Weds Feb 10th, 2016
I had just returned home from running errands, put up groceries and sat down for a second before heading out to drain and scrub the horse troughs when a sharp knocking at the front door sent the dogs on high alert and myself leaping from the chair and stumbling over them in a foot race to the door. We don’t get many visitors out here, especially during the day. I’m usually very cautious about who I’d open the door for as a woman alone out in a rural area. I peered through the peephole and saw the vague image of a man standing there. I nearly walked away when he turned slightly and I caught a glimps of a uniform. On instinct or sheer gut feeling, I opened the door. It was a Fed-ex driver but the look on his face suspended my every thought. “There’s a wild fire behind you heading this way fast!”
I can’t even recall what I might’ve said to him as my body shot into mindless motion and in a split second I was out the back then suddenly frozen in utter disbelief! A wall of flame and thick black smoke stretched as far as I could see through the pasture adjacent to mine.
The wind whipped the flames higher, coaxing them on at a remarkable speed…a vision of which looked certain to take my barn, then home. My mind darted from how to save my dogs, losing all the pictures of our kids growing up and the most immediate threat… the horses. I found them tightly huddled in the front pasture but the acrid smell of smoke and approaching flames had them peaked, every muscle taut and at the ready for flight. My fingers trembled so badly that I could barely dial 911 to get help on the way as I ran for the barn, throwing open the gates and doors,…next I’m calling Clay.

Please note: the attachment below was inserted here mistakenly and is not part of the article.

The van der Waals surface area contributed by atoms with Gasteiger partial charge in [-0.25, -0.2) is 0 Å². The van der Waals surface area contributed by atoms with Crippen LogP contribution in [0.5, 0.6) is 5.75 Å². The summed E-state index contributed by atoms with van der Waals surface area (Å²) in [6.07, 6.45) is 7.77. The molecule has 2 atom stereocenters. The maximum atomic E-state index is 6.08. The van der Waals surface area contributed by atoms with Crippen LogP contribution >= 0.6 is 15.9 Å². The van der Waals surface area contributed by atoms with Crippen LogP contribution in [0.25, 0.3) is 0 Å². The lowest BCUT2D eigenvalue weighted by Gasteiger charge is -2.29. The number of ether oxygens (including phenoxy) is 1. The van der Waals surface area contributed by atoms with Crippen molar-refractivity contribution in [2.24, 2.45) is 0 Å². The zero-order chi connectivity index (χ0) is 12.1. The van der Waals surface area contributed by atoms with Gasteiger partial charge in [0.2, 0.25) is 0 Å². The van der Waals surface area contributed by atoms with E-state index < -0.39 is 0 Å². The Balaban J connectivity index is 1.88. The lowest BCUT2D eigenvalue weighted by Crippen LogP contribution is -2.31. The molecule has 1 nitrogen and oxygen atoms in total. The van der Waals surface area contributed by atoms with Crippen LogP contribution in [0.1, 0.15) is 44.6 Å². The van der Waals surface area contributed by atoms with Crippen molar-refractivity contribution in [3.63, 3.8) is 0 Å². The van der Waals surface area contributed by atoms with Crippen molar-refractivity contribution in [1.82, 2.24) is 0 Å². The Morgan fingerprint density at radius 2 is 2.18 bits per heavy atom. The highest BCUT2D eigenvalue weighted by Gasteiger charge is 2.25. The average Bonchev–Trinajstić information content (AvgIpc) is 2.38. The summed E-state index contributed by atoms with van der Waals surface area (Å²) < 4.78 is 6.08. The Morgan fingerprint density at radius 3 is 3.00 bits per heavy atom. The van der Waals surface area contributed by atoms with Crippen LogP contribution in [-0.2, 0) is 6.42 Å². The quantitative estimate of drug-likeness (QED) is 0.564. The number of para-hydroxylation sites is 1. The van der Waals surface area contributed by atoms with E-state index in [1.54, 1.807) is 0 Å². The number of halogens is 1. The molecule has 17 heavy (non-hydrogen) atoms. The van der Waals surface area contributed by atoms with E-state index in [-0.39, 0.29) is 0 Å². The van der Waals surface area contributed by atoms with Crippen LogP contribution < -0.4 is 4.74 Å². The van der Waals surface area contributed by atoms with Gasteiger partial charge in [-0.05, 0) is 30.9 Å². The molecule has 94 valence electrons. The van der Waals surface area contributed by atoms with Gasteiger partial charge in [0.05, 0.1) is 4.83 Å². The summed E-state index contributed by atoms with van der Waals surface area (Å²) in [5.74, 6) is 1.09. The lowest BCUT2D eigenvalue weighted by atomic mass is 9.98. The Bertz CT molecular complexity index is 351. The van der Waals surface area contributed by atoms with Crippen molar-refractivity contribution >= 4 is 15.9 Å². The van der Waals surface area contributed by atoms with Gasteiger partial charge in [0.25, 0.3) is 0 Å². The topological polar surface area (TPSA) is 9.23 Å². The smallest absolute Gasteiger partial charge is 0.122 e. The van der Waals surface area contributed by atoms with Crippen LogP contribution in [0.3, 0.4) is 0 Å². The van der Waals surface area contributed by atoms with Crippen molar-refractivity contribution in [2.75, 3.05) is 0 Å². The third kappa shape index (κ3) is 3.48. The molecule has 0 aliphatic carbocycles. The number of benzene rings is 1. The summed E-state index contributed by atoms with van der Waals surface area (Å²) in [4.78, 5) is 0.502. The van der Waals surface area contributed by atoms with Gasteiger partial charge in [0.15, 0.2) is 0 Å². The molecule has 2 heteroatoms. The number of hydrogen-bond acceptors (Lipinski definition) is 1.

I was praying madly as I tried to calm my demeanor. Horses are sensitive creatures and I needed to calmly assure them if I were to lead them into the barn and stall them, as I do, I’m working on plan b.
As I watched the fire overtake my fence and enter my pasture, heading toward my barn, I haltered the mares to make ready to lead them to the cattle farm across the street in hopes their babies would follow.
Clay arrived just after the fire crews. He threw open the pasture gate and flagged them inside, ran for a long hose, hooked it up in the barn and ran it out the back in case we’d have to try saving the barn. A man ran up to help, he was the retired Newcastle fire chief. ( In fact, all the trucks helping our area were from the next town.)
The firemen cut down the barbed wire fences so trucks could run from one pasture and farm to the next, putting one area of fire out while the wind restarted the area they just left. The neighbors got Kevin (our mini donkey) and the mules into a barn as the fire had reached the small chain link fenced yard of their home while he fought it with a garden hose and shovel.
Through the night, areas reignited from the oklahoma winds but when all was said and done and the smoke cleared, we were all found nerve wrecked, a little messy, needing slight repairs but blessedly…gratefully safe.